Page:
If you are constipated from the painkillers, talk to your doctor or nurse. They may suggest you take a laxative every day. Drink plenty of fluids such as water and fruit juice to keep your bowel habits regular. Your doctor or nurse will give you something stronger if your bowels have not opened for 2 or 3 days.

If you are feeling sick, your doctor may give you anti-sickness tablets. Take them 30 minutes before your painkillers. The nausea often improves as you get used to your medication. Do not drive or work machinery if you feel drowsy.

Nausea and vomiting

With advanced cancer, you might be sick (vomit) or feel sick (nausea) at some point during your illness. This can make everyday life very difficult to cope with. If you are having problems with feeling sick or being sick, do tell your doctor or nurse. There are ways to control sickness, depending on what is causing it.

Nausea can be due to the cancer itself, side-effects of drugs such as painkillers, constipation, or too much calcium in your blood.

There are many anti-sickness drugs available to treat nausea and they work in different ways. If the drug you are taking is not working, let you doctor know and a different treatment can be prescribed. You may need a combination of drugs to help prevent nausea and vomiting

Tips on eating and digestion:

  • Eat small amounts of food regularly.
  • Avoid fatty foods.
  • Avoid foods that make you feel sick.
  • Avoid taking a lot of fluid just before you eat.
  • Take ginger or peppermint to ease the nausea.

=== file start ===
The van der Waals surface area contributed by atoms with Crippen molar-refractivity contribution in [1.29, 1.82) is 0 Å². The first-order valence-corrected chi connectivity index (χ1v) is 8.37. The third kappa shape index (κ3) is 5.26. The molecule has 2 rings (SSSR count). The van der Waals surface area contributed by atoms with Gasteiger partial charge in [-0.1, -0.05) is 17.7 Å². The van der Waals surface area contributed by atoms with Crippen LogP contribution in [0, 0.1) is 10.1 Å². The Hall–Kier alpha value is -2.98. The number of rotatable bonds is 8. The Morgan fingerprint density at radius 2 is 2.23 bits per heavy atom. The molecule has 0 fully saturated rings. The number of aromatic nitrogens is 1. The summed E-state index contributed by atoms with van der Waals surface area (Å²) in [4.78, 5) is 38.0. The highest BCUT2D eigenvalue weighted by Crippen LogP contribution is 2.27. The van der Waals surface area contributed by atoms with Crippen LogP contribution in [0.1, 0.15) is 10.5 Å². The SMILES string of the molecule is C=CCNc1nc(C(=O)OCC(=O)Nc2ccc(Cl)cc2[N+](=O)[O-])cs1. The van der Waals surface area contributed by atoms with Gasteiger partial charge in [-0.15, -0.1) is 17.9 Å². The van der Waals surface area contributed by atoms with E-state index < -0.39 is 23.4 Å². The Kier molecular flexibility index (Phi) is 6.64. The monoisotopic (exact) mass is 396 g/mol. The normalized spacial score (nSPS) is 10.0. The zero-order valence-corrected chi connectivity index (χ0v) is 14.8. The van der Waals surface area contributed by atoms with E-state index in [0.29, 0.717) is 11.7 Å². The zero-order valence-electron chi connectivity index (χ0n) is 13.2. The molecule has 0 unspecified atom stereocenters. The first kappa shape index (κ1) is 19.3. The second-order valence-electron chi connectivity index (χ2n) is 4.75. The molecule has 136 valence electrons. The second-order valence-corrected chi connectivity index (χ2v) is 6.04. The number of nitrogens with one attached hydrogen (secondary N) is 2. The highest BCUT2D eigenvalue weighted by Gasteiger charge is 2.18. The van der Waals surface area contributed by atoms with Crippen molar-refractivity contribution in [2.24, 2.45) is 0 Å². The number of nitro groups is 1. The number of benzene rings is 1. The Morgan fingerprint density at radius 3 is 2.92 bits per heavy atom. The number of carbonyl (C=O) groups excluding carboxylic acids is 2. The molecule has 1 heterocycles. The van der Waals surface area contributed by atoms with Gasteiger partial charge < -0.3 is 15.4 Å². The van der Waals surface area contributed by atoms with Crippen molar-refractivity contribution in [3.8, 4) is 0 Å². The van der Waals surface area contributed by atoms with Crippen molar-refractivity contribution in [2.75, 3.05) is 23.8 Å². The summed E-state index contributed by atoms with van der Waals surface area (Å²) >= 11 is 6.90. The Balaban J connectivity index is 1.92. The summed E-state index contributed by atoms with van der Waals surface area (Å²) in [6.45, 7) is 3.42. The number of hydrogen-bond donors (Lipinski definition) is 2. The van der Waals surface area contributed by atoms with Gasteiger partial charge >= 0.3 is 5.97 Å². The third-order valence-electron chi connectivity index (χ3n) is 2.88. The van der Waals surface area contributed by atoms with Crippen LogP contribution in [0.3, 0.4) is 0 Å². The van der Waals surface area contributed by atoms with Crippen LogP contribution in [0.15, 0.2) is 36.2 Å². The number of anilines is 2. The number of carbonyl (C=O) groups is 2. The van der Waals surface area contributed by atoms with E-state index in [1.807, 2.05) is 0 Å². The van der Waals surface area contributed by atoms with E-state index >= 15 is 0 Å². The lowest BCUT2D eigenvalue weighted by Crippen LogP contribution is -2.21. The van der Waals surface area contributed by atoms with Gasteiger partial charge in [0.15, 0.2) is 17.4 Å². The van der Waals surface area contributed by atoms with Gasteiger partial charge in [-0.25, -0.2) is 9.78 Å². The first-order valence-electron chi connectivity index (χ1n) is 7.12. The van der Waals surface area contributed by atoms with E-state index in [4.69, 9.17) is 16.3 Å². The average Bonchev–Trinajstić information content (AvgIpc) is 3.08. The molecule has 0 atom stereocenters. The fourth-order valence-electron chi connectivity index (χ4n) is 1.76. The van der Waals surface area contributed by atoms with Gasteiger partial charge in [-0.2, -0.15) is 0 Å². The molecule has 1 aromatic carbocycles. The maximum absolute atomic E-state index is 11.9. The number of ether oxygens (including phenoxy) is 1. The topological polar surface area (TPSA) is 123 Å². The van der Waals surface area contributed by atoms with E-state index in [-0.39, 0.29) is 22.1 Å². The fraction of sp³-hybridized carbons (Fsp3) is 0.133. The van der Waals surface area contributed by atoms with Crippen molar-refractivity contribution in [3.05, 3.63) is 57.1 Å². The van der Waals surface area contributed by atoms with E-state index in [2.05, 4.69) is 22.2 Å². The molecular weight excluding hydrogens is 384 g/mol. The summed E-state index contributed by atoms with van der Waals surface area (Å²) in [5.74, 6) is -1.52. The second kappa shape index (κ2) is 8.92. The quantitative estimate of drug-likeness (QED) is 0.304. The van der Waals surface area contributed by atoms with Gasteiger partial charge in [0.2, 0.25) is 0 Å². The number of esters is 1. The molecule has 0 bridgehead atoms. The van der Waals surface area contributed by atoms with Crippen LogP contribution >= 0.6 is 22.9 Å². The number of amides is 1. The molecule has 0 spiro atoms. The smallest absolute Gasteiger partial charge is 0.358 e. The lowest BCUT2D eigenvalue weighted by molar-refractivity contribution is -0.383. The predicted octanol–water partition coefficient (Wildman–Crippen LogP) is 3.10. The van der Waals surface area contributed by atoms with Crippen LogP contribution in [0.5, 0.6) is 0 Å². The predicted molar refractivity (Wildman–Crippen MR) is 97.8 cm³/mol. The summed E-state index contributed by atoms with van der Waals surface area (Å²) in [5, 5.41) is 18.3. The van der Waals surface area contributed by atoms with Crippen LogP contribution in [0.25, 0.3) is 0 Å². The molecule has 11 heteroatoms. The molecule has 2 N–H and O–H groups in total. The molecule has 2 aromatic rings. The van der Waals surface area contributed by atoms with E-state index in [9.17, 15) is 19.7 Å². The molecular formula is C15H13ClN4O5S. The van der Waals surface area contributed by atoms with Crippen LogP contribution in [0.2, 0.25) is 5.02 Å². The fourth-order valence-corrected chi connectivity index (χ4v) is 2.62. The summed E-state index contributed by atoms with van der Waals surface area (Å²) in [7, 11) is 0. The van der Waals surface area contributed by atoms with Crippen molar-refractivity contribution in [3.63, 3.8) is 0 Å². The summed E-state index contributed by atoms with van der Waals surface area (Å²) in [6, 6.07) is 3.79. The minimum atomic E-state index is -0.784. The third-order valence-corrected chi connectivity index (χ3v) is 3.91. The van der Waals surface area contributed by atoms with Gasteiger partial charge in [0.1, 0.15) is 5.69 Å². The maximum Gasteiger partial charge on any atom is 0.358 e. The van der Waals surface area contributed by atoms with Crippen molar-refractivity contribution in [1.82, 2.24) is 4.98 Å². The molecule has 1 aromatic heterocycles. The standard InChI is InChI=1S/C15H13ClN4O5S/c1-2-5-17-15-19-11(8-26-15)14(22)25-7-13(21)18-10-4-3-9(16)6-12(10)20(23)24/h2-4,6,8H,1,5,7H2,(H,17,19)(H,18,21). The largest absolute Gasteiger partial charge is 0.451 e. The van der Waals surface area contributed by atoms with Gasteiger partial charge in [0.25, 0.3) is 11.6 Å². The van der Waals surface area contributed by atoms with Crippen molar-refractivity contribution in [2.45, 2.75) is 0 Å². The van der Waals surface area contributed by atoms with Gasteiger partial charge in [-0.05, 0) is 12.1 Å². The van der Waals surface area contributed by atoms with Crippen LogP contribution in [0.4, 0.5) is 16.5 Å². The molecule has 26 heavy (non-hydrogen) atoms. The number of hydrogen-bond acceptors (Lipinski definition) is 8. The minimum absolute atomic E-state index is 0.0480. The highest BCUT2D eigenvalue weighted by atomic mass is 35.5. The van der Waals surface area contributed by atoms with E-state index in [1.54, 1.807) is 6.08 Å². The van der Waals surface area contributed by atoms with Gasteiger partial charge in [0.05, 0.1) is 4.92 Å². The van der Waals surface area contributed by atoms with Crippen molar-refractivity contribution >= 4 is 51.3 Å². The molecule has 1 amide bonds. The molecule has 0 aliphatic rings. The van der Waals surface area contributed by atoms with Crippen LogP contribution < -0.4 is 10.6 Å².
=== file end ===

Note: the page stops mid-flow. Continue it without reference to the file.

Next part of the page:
• Take plenty of fluids in small amounts throughout the day.
  • Try a complementary therapy, like acupuncture. It may help nausea.

Our booklet Diet and Cancer has some more useful on tips on helping to take a nutritious diet when your appetite is poor.

Breathing problems

Shortness of breath can be very uncomfortable and distressing for anyone who has this symptom. Shortness of breath may be caused by a number of things such as:

  • Tumour in your lung or in the lining outside it 
  • Fluid collecting in the lung itself
  • Fluid collecting in the abdomen
  • A clot in the lung
  • Panic or anxiety
  • Anaemia

There are ways to relieve the problem, depending on what is causing your shortness of breath. If you feel breathless it is important to tell your doctor so they can find out the cause of your breathlessness and help to treat it for you.

For further information see our factsheet on  Breathlessness and cancer or call the Cancer Nurseline Freephone 1800 200 700 or drop into a Daffodil Centre.